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'Al Qaeda' arrest man wins libel suit

A Bangladeshi man detained by Japanese police for 43 days on suspicion of being a member of an al-Qaeda terrorist cell has won a libel suit against Japan's state television network.

Last Modified: 27 Oct 2006 11:00 GMT
Media reports suggested al-Qaeda was active in Japan

A Bangladeshi man detained by Japanese police for 43 days on suspicion of being a member of an al-Qaeda terrorist cell has won a libel suit against Japan's state television network.

Mohamed Himu Islam was awarded $18,800 in damages by the Tokyo District Court against the Nippon Television Network Corporation.

The court said the broadcaster had failed to verify information leaked by police officers and had wrongly stated that he had raised a huge amount of money for al-Qaeda by selling fake prepaid phone cards.

Himu, 36, who lives in Saitama Prefecture, north of Tokyo, said: "I live in Japan with my family, I pay my taxes and I want no trouble, but because I am Muslim I've had nothing but problems.

"The police have links with the media and the media have broadcast this story all over the world.

"I'm on a blacklist everywhere I go because even though I was
released by the police, they still have not cleared my name."

Phone card

Himu, who has also successfully sued Kyodo News for $14,500, said that by sending information around the world on his detention, Japanese police had infringed upon his human rights.

Since the incident, an application for a visa for Malaysia has been turned down, relatives in Canada, Holland and France have been investigated and his own telecommunications business in Japan faces bankruptcy.

Himu, who is married to a Japanese national and set up a company after arriving in Japan in 1995, was detained at his home in May 2004.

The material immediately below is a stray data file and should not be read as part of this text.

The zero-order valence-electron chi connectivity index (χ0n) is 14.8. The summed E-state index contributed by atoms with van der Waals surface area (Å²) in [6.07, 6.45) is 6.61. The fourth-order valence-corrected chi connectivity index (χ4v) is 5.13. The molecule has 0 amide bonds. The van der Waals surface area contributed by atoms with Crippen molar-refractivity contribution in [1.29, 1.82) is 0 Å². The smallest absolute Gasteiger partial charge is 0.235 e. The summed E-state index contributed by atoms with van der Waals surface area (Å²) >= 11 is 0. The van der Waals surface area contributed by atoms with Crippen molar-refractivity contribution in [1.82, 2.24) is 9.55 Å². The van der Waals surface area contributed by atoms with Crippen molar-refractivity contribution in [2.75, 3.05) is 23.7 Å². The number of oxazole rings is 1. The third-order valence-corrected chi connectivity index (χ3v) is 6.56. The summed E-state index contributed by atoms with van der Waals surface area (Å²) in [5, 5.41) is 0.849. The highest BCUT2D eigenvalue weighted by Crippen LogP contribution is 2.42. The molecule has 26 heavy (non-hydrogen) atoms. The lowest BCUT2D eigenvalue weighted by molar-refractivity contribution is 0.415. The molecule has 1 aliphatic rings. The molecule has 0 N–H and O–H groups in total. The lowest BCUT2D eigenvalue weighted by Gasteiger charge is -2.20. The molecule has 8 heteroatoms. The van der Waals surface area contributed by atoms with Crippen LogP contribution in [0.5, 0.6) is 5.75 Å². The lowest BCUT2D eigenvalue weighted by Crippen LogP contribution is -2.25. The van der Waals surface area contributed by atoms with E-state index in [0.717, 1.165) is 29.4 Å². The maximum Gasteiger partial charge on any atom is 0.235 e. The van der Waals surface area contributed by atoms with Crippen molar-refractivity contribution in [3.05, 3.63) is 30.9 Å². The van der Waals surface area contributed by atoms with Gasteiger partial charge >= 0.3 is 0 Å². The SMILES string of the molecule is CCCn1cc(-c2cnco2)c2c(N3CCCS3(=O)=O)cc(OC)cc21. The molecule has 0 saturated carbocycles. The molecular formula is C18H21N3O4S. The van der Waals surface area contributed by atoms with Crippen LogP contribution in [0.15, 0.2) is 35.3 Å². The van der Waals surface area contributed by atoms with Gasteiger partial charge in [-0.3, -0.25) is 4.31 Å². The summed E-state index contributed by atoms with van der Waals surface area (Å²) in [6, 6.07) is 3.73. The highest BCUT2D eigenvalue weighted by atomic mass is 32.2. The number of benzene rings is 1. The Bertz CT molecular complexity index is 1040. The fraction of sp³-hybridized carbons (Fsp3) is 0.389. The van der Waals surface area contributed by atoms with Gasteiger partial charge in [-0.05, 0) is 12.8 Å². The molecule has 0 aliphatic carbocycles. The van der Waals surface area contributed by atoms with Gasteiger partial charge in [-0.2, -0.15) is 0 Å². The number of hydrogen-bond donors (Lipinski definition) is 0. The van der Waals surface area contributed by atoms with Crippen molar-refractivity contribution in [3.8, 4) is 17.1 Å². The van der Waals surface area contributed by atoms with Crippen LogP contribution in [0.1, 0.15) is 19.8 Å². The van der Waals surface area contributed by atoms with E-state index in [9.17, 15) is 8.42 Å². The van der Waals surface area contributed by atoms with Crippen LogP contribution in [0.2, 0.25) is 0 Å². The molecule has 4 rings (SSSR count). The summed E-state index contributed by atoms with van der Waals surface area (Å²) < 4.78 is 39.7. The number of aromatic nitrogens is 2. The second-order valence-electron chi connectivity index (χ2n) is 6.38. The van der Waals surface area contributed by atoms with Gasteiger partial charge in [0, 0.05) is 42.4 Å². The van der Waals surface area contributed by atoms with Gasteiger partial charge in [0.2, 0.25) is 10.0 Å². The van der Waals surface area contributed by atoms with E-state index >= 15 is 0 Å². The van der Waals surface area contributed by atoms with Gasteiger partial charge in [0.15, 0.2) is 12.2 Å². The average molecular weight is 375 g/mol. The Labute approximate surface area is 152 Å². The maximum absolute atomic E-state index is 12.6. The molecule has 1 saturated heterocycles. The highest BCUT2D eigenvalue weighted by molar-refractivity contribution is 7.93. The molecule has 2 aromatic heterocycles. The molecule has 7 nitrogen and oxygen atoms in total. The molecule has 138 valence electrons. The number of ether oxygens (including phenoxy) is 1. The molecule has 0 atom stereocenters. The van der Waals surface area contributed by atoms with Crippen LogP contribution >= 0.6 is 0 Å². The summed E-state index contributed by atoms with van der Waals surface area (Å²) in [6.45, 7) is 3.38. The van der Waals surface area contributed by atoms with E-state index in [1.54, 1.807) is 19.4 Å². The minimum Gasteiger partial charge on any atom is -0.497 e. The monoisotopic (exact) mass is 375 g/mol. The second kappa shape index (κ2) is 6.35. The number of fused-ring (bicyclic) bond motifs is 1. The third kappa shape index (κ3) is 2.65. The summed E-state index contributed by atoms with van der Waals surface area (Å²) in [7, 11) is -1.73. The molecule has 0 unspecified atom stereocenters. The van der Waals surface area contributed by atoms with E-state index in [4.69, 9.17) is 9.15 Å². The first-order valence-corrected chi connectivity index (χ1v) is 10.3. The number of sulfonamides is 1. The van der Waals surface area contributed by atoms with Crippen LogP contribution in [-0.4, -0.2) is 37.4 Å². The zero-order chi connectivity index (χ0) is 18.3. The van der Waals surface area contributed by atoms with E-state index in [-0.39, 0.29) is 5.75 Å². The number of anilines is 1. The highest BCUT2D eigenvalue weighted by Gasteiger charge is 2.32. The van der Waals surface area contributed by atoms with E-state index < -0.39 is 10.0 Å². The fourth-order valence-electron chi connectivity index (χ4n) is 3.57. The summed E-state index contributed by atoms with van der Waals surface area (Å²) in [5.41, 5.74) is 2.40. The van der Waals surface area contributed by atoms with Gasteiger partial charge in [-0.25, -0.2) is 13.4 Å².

Police were investigating a link to Lionel Dumont, a French national of Algerian descent, who was arrested in Germany in December 2003 on terrorism charges.

Official concern in Japan was heightened by sensationalist reporting by certain sectors of the Japanese media that there was a terrorist cell which was operational and raising funds for al-Qaeda.

Himu had sold Dumont a phone card, which brought him to the attention of the authorities.

Himu said: "I told the police I had no knowledge of al-Qaeda at all. In my mind, it was the police who were acting illegally by arresting me for nothing."

Appeal
  
Takashi Furukawa, Himu's lawyer, said his client would probably not sue the police for leaking the information to the media because any suit was very unlikely to be successful.

"It is illegal for an officer to unofficially provide information on a case to a journalist and the media do not reveal their sources, so any suit would simply be met with a denial," he said.

The judge criticised NTV for broadcasting information that could have been shown to be false with a closer examination of the details provided by the police.

In a statement, NTV officials said they are "considering carefully" the court's decision and will make a decision on their next step in the near future.

Kyodo News has appealed the court decision.

Source:
Aljazeera
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